Hint: The LHS should scream cauchy. Choose which \(a_i\) multiplies which \(b_k\) to isolate a desired max and min, and then do some algebra.

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I will be happy to post my solutions if requested (as long as you try them first!)

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Could you add these examples to the Applications of Cauchy Schwarz Inequality Wiki page?

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For the second one, following your hint, let \(a = \frac{1}{x}, b = \frac{1}{y}, c = \frac{1}{z}\). The expression is then \(\sum_{cyc} \frac{x^3yz}{y+z}\). Since \(xyz = 1\), this is \(\sum_{cyc} \frac{x^2}{y+z}\). Using Cauchy, this is greater than \(\frac{(x+y+z)^2}{2(x+y+z)}\). So now it is left to prove that \(x+y+z \geq 3\). This is simple using AM-GM, so \(\frac{x+y+z}{3} \geq \sqrt[3]{xyz}\), and we are done. \(\blacksquare\)

For the second one, WLOG assume \(a_1\) is the maximum and \(a_n\) is the minimum. Using Cauchy,

\((a_1 + a_2 + \cdots + a_n)(\frac{1}{a_1} + \frac{1}{a_2} + \cdots + \frac{1}{a_n}) \geq (\sqrt{\frac{a_1}{a_n}} + \sqrt{\frac{a_n}{a_1}} + n - 2)\)

\((n + \frac{1}{2})^2 \geq (\sqrt{\frac{a_1}{a_n}} + \sqrt{\frac{a_n}{a_1}} + n - 2)^2\)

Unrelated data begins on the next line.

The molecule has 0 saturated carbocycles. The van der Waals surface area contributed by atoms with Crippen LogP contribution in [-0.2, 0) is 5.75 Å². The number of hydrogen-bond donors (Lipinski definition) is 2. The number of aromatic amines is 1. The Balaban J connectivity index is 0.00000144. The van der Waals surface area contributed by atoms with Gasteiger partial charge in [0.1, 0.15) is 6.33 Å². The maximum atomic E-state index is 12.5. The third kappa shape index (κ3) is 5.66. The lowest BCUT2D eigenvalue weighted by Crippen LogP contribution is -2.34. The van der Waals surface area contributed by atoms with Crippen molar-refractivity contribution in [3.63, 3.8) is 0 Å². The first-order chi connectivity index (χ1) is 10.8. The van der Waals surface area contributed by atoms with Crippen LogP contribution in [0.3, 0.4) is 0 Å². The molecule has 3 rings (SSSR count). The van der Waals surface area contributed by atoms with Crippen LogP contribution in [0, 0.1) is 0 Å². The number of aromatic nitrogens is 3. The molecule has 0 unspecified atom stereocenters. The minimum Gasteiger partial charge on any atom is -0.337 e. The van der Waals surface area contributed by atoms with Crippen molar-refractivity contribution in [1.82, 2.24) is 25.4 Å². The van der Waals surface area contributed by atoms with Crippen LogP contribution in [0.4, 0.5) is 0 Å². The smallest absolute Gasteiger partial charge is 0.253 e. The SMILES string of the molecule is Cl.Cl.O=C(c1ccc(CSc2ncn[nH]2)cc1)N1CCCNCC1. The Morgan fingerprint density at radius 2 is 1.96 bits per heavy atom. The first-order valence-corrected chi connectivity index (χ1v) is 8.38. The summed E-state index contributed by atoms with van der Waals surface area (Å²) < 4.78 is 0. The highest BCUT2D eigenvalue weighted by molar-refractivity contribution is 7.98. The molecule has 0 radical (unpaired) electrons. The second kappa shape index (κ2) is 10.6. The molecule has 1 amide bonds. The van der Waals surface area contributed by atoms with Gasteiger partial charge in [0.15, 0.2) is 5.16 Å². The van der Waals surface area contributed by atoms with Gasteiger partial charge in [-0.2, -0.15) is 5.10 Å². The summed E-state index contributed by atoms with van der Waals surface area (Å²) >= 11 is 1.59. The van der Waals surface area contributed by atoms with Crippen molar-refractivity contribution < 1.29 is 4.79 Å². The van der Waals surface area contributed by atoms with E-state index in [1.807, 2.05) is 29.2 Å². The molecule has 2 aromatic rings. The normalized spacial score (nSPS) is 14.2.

Taking square roots of both sides, we get

\(n + \frac{1}{2} \geq \sqrt{\frac{a_1}{a_n}} + \sqrt{\frac{a_n}{a_1}} + n - 2\)

\(\frac{5}{2} \geq \sqrt{\frac{a_1}{a_n}} + \sqrt{\frac{a_n}{a_1}}\)

Now, squaring, we get

\(\frac{25}{4} \geq \frac{a_1}{a_n} + 2 + \frac{a_n}{a_1}\)

Multiplying both sides by \(a_1 a_n\) we get

\(a_1^2 - \frac{17}{4} a_1 a_n + a_n^2 \leq 0\)

Factoring...

\((a_1 - 4a_n)(a_1 - \frac{1}{4}a_n) \leq 0\)

Since \(a_1\) and \(a_n\) are positive reals, \((a_1 - 4a_n)\) must be nonpositive. Thus,

\((a_1 - 4a_n \leq 0 \rightarrow a_1 \leq 4a_n\), and we are done.

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Could you explain the second one as in how did you use Cauchy Schwartz in it.

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What are symmetric inequalities?

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Hope you share many more such techniques!!thnx a lot for this.

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Yup I will. In fact, I posted some on invariants and I also wrote some worked examples in my newest post. :)

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@Anqi Li Can you add this to the Cauchy Schwarz Inequality Wiki page?

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One can easily prove Cauchy-Schwarz using vectors too. It is similar to the proof above, but is much cleaner. The interesting this is that almost every other inequality can be derived from this inequality.

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Cauchy-Schwartz is indeed a remarkable inequality. But there are many other inequalities that are considerably more subtle and/or general. The first of them is probably the Holder's inequality which is a direct generalization of the Cauchy-Schwartz.